COVID-19 Update

Based on the latest recommendations re: Novel Coronavirus/COVID-19 from the⁣⁣ Chief Medical Officer of Ottawa Public Health, the ByTowne is closed. ⁣⁣
If you have tickets to any of our upcoming events, we will be offering refunds or exchanges. More info as soon as we work out some details.

For updates, we will notify movie fans on this web site, and via Cinemail, our e-mail 'reminder'.
(To subscribe to Cinemail, close this box by clicking on the [x] in the corner and look for the black sign-up box near the bottom of our home page.)⁣⁣

We're not going anywhere, so we encourage you to spend some of your movie budget on supporting local charities, like food banks and shelters. (Though, we are selling still vouchers by mail/e-transfer; please see our 'Gift Voucher' section on our 'About Us' page.)

Thank you all for your support and we hope to see you very soon!

(Updated April 20)



Taxi Driver

Must-See Cinema! The first great collaboration between Scorsese and De Niro!

Taxi Driver posterIn case there’s anyone who doesn’t know: Taxi Driver describes one stiflingly hot summer in the life of Travis Bickle (Robert De Niro), an alienated ex-Marine who’s drifted to New York. Unable to sleep at night, Travis becomes a cab driver, cruising a city that seems to him a hell. He becomes obsessed in turn with two women. The first is Betsy (Cybill Shepherd), a campaign worker for a presidential candidate; the second is Iris (Jodie Foster), a preteen prostitute. For Travis, Betsy is the madonna he wants to turn into a whore and Iris is the whore he believes he can save.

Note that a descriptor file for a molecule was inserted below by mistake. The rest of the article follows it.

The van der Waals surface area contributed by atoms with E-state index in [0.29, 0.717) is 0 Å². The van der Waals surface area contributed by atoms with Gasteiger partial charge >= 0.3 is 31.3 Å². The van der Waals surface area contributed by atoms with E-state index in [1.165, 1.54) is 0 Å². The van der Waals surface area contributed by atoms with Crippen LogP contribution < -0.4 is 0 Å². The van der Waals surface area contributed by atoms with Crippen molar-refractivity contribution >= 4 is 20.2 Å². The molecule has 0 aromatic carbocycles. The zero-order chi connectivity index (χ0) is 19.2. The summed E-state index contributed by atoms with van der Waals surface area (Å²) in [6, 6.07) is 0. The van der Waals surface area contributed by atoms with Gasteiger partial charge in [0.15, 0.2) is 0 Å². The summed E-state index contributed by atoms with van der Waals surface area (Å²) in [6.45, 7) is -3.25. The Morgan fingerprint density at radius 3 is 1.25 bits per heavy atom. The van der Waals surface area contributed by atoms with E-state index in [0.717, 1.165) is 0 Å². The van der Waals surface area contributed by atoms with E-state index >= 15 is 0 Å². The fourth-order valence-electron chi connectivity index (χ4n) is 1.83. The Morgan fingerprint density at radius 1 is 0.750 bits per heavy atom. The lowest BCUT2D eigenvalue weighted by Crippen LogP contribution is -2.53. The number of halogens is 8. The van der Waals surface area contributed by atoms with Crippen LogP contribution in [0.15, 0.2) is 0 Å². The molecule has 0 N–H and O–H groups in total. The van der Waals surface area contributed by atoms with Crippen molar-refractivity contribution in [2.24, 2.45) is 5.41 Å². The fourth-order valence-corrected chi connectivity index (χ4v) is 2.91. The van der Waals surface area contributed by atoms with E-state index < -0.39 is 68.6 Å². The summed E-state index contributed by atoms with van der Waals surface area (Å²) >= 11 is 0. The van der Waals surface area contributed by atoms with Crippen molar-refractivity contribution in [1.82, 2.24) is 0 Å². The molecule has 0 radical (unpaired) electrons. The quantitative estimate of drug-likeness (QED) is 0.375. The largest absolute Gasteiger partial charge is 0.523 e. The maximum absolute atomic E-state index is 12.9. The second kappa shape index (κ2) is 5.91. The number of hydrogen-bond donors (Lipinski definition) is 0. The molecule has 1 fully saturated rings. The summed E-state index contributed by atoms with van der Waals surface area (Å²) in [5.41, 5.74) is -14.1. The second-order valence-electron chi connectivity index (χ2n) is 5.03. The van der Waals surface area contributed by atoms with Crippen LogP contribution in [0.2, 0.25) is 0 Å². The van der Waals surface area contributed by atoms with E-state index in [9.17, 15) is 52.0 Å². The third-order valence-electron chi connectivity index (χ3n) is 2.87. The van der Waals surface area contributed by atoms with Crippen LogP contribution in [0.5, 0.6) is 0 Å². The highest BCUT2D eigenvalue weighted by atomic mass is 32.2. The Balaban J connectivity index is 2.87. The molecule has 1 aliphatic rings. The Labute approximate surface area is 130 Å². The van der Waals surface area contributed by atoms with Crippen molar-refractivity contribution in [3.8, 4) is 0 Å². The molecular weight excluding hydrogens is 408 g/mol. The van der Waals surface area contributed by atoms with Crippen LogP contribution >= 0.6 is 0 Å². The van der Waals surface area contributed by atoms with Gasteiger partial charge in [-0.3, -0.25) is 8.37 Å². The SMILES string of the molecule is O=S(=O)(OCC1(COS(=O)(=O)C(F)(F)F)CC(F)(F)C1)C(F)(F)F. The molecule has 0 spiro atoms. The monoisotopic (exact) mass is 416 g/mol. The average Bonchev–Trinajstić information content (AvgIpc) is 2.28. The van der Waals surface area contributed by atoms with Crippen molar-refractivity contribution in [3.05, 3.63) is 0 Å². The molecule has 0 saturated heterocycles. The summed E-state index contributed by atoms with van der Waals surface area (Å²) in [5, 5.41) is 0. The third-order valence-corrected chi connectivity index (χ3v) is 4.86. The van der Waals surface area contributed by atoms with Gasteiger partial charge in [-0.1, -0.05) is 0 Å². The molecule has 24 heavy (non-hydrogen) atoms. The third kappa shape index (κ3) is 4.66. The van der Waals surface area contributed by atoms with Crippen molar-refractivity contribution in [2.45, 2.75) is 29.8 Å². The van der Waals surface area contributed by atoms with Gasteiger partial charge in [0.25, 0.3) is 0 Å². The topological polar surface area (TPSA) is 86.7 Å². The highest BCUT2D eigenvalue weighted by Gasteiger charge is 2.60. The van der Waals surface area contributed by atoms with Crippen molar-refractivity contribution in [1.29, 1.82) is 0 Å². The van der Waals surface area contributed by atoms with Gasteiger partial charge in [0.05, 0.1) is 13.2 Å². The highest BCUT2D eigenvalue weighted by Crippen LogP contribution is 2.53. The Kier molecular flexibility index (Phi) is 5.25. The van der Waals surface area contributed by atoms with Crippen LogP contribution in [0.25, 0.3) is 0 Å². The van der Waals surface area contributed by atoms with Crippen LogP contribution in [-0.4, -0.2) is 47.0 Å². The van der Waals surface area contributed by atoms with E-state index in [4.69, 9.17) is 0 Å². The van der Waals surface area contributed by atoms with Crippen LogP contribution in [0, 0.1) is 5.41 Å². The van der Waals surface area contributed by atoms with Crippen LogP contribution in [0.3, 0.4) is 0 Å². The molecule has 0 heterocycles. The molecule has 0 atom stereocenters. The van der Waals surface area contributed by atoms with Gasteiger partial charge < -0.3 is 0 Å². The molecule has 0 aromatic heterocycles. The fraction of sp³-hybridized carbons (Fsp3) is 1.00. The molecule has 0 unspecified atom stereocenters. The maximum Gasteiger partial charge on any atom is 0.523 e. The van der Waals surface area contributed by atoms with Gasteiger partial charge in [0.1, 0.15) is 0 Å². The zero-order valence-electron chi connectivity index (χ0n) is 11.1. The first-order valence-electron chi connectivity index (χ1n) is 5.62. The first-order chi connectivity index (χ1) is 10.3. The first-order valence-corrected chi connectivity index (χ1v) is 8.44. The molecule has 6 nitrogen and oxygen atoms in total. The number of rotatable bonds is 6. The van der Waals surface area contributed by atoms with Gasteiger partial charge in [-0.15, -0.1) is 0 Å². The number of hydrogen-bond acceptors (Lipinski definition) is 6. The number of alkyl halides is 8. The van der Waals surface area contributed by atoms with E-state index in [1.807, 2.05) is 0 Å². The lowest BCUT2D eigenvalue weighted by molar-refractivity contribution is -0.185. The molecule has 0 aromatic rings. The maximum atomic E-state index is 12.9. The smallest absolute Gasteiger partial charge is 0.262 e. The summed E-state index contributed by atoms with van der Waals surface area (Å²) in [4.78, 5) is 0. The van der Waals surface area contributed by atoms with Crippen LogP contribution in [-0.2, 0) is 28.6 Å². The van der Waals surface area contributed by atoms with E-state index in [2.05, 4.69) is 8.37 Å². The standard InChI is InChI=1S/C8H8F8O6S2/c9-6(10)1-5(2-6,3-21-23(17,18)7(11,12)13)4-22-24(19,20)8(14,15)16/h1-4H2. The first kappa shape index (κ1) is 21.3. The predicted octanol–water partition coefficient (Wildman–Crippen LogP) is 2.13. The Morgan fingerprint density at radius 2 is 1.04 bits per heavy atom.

In the first act, Travis’s rage is diffuse; he rides around in his cab, more a witness than a man of action. In the second, he finds a mission and an object for his rage. In the third, he puts his homicidal fantasies into action.
The carnage that ends Taxi Driver is as devastating – and voluptuous – as anything in American movies, all the more because of the repression and disassociation that govern the preceding 100 or so minutes. Nothing reveals Scorsese’s filmmaking chops so much as his control of this total change of register. The nightmare America deserves, Taxi Driver is never more true than when it’s most reprehensible.
– Amy Taubin, The Village Voice

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